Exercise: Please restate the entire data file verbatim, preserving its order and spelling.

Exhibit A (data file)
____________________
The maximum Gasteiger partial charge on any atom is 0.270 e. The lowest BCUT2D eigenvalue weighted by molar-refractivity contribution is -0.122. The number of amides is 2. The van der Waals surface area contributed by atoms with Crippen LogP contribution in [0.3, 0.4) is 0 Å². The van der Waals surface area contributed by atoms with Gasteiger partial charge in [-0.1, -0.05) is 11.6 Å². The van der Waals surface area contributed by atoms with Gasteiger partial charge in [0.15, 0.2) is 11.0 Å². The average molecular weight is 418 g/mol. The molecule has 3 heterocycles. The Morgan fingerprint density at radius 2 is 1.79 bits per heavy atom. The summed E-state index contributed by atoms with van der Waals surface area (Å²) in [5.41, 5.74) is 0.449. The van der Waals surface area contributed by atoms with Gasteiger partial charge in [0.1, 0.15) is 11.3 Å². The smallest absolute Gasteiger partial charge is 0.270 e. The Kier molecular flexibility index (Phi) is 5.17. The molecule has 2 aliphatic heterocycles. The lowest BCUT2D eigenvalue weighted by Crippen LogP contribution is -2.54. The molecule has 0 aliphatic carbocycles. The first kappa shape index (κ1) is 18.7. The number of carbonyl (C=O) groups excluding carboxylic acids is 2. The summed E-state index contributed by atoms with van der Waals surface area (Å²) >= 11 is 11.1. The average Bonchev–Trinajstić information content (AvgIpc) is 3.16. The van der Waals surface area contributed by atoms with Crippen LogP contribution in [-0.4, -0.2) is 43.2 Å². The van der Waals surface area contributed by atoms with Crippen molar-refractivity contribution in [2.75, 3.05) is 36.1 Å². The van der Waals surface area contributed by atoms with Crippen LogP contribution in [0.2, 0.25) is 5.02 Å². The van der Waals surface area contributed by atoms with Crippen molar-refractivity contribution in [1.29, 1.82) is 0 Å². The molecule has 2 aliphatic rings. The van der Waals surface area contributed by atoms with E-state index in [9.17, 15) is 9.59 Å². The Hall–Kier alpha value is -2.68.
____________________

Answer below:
The maximum Gasteiger partial charge on any atom is 0.270 e. The lowest BCUT2D eigenvalue weighted by molar-refractivity contribution is -0.122. The number of amides is 2. The van der Waals surface area contributed by atoms with Crippen LogP contribution in [0.3, 0.4) is 0 Å². The van der Waals surface area contributed by atoms with Gasteiger partial charge in [-0.1, -0.05) is 11.6 Å². The van der Waals surface area contributed by atoms with Gasteiger partial charge in [0.15, 0.2) is 11.0 Å². The average molecular weight is 418 g/mol. The molecule has 3 heterocycles. The Morgan fingerprint density at radius 2 is 1.79 bits per heavy atom. The summed E-state index contributed by atoms with van der Waals surface area (Å²) in [5.41, 5.74) is 0.449. The van der Waals surface area contributed by atoms with Gasteiger partial charge in [0.1, 0.15) is 11.3 Å². The smallest absolute Gasteiger partial charge is 0.270 e. The Kier molecular flexibility index (Phi) is 5.17. The molecule has 2 aliphatic heterocycles. The lowest BCUT2D eigenvalue weighted by Crippen LogP contribution is -2.54. The molecule has 0 aliphatic carbocycles. The first kappa shape index (κ1) is 18.7. The number of carbonyl (C=O) groups excluding carboxylic acids is 2. The summed E-state index contributed by atoms with van der Waals surface area (Å²) >= 11 is 11.1. The average Bonchev–Trinajstić information content (AvgIpc) is 3.16. The van der Waals surface area contributed by atoms with Crippen LogP contribution in [-0.4, -0.2) is 43.2 Å². The van der Waals surface area contributed by atoms with Crippen molar-refractivity contribution in [2.75, 3.05) is 36.1 Å². The van der Waals surface area contributed by atoms with Crippen LogP contribution in [0.2, 0.25) is 5.02 Å². The van der Waals surface area contributed by atoms with Crippen molar-refractivity contribution in [1.29, 1.82) is 0 Å². The molecule has 2 aliphatic rings. The van der Waals surface area contributed by atoms with E-state index in [9.17, 15) is 9.59 Å². The Hall–Kier alpha value is -2.68.